Lecture 9: Concurrency Abstractions

Title slideIn this lecture I reviewed the built-in Java concurrency primitives, the challenges of writing thread-safe code, and introduced some patterns that can help: immutability, synchronization wrappers, and control abstractions like producer/consumer. More high-level currency abstractions, such as those in the java.util.concurrent package, support programming that is not only thread-safe but takes explicit advantage of concurrency to increase performance and responsiveness. Finally, I walked through some intentionally racy code in the Java String library.

Thanks to all of you who submitted the mid-course feedback survey: I summarised contributions in the lecture, and also reported on some things I’ve done in response.

Link: Slides for Lecture 9


1. Do this

Find out what the addAndGet method on a Java AtomicLong object does. Why is that useful?

Java 8 has a new LongAdder class. Find out what that does, and how it can make code faster.

2. Read this

Work through the remaining sections of the Java Concurrency Tutorial.


This is not required homework: it’s a coding exercise for those who want to try their hand at programming with Java concurrency.

Lecture 7 presented some code for one method of a Pigeonhole class. The exercise is to take that class and fill out other methods it needs: to check whether a pigeonhole is full or empty, and to release the contents of a pigeonhole. You might think of others.

Then write some code that exercises concurrent pigeonholes. For example, a PigeonFancier program that:

  • Has a fixed number of pigeonholes which are emptied by some dedicated pigeon-handler threads releasing pigeons after random delays;
  • Has a single thread which regularly puts new pigeons into empty holes;
  • Makes sure the pigeon stuffer doesn’t wait too long for any hole to become empty.

You might also be able to think of other ways that explore or stress the concurrency in this.


These two books are core references for Java concurrency, with clear explanations of the facilities offered by the language and libraries, as well as discussions of when and why to use them.

  • Brian Goetz, Time Peierls, Joshua Block, Joseph Bowbeer, David Holmes and Doug Lea. Java Concurrency In Practice. Addison-Wesley, 2006.

    The current standard reference for concurrent Java programming.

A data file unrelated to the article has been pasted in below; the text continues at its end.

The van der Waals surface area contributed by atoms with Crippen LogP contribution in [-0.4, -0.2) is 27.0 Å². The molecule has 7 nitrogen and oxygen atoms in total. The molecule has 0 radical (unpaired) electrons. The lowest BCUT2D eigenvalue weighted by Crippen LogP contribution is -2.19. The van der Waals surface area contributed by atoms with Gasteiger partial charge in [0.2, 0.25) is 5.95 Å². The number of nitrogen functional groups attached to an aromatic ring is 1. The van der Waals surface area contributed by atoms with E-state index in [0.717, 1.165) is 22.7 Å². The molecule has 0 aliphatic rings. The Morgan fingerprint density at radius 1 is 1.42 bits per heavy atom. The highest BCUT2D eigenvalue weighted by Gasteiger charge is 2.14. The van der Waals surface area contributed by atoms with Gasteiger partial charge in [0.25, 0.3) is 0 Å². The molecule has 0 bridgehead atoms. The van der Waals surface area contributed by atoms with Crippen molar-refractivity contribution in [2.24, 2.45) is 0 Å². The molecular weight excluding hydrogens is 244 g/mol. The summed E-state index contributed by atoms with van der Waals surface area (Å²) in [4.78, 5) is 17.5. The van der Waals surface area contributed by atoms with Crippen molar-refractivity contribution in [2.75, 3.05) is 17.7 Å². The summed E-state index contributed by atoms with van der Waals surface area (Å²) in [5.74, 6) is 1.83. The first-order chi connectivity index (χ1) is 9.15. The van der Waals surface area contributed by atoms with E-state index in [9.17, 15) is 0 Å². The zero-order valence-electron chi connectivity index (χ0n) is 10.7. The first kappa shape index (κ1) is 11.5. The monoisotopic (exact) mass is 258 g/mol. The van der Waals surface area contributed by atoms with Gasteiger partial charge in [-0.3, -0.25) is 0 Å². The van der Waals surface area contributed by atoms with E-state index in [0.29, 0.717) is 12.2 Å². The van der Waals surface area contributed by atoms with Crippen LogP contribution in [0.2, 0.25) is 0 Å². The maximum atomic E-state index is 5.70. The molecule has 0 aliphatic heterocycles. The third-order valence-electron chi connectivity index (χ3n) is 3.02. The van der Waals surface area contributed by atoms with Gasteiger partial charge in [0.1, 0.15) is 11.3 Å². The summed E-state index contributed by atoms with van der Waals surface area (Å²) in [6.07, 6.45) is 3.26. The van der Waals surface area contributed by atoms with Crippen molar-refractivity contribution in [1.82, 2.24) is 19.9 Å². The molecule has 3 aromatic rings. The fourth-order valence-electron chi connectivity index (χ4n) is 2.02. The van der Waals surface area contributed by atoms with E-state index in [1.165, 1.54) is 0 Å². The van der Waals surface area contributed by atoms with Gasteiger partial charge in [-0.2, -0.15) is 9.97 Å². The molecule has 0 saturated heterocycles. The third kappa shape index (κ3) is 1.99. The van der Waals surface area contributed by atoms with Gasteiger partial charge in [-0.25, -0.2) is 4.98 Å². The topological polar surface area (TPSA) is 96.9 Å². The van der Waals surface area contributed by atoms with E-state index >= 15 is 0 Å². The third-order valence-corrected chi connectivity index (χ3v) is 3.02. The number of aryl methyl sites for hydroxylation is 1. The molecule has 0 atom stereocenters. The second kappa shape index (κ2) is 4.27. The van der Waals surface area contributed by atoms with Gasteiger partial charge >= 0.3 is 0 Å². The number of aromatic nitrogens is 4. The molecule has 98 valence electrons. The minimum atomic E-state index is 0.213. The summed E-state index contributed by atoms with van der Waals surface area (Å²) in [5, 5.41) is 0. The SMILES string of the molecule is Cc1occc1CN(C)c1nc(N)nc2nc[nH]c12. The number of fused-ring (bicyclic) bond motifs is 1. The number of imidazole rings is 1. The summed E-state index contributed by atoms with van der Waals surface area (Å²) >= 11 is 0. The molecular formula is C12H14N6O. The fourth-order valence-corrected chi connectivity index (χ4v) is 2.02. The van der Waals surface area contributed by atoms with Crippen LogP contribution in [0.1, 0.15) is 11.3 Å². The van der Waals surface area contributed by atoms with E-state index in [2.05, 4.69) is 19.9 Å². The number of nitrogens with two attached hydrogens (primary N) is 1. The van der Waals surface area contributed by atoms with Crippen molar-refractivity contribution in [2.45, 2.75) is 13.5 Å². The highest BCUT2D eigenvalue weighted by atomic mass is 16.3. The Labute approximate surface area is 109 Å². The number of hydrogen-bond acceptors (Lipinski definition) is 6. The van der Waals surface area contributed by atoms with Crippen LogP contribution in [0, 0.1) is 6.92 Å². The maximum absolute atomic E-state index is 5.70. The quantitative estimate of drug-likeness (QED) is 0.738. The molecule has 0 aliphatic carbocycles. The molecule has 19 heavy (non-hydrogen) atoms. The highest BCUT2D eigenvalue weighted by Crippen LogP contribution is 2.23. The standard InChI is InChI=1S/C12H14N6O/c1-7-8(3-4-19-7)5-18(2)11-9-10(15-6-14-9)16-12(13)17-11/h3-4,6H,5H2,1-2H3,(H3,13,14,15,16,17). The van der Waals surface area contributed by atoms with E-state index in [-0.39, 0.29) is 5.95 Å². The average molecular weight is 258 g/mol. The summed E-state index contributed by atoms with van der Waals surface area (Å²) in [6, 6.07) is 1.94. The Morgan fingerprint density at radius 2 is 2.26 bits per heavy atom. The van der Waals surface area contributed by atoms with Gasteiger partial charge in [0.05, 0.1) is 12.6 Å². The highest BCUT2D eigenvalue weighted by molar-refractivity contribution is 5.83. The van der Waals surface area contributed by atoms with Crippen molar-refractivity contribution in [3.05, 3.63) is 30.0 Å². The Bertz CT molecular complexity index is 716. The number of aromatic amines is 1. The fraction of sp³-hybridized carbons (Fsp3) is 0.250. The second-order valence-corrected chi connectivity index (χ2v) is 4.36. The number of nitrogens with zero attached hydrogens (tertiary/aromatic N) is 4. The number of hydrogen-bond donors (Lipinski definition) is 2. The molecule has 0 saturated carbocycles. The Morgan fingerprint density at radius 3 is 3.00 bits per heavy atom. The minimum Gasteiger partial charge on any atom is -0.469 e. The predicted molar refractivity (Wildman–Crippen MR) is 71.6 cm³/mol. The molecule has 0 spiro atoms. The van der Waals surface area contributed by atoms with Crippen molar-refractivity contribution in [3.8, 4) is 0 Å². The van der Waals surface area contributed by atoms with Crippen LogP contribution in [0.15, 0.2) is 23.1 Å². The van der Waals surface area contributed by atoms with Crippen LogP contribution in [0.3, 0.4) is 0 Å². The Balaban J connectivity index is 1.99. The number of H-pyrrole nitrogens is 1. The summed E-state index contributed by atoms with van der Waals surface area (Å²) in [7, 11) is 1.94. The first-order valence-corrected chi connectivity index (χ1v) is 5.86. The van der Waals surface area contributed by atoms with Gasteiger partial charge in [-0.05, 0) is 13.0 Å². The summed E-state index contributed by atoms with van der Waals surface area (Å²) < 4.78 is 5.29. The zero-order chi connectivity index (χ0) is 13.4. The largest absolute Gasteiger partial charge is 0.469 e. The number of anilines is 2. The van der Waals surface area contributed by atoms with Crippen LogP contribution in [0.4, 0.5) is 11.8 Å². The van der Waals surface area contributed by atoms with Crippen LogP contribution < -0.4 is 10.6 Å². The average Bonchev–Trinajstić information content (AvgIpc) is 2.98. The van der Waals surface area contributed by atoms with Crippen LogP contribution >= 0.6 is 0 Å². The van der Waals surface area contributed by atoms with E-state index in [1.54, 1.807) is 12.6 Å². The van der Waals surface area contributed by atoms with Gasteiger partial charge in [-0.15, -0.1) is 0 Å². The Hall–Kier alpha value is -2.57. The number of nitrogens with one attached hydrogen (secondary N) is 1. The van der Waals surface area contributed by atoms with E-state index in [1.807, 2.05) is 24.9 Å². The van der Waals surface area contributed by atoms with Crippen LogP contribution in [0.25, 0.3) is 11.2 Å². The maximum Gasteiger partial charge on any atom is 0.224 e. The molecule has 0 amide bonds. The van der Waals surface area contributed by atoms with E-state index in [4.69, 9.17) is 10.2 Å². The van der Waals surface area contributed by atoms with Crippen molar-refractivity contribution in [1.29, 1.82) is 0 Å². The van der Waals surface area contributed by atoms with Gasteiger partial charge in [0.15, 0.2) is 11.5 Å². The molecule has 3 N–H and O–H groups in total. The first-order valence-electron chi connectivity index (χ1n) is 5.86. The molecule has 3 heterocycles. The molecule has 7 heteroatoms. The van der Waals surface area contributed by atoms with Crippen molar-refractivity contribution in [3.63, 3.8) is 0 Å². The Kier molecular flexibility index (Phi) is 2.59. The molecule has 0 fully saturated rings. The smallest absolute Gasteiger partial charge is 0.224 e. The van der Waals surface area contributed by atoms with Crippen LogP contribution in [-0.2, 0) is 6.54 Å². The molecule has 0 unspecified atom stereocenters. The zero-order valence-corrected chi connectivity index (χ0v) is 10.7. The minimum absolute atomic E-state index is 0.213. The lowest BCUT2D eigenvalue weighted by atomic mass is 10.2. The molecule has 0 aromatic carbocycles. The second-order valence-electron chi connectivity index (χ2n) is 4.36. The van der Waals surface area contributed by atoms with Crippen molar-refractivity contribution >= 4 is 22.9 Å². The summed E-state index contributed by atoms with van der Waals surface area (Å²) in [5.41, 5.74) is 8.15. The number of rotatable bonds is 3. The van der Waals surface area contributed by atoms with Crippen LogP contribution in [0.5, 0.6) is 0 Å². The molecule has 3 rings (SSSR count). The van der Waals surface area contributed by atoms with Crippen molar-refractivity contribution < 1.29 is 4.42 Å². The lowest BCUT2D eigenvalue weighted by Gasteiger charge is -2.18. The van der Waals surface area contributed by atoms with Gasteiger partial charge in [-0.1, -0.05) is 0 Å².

• Doug Lea. Concurrent Programming in Java: Design Principles and Patterns. Second Edition. Addison-Wesley, 1999.

    The original text describing many of the patterns now implemented inside java.util.concurrent.

2016-10-23 Update. More references to things mentioned during the lecture: trains racing to Scotland; the latest Linux kernel vulnerability; data races and time travel in compilers; pseudo-random numbers and concurrency; racy String hashing.

Picture of a Great Northern Stirling 4-2-2 The Race to the North
Race condition arising at Kinnaber Junction south of Aberdeen.
Link: Wikipedia
Picture of a cow CVE-2016-5195
Race condition leading to serious vulnerability in the Linux kernel, publicised this week.
Link: ZDnet; Video; BBC; Logo
Screenshot Race Condition vs. Data Race
John Regehr
Race condition is a general term; data race is more specific; neither implies the other. This piece explains and gives examples.
Link: Blog article
Screenshot Fix your damned data races
Nicholas Nethercote, Mozilla
The dangers of programming with data races.
Link: Blog article
Screenshot Undefined behavior can result in time travel
Raymond Chen, Microsoft
C/C++ compiler surprises from Chen’s blog The Old New Thing.
Link: Blog article
Picture of Max Dyckhoff Deterministic Halo
Pseudo-randomness, threads, and network gameplay
Interview with Max Dyckhoff at Bungie
Links: Interview; Another, and picture source
Screenshot of Java code Racy String hashing
Intentional data race in the Java String class.
Link: Source for String.java.hashCode()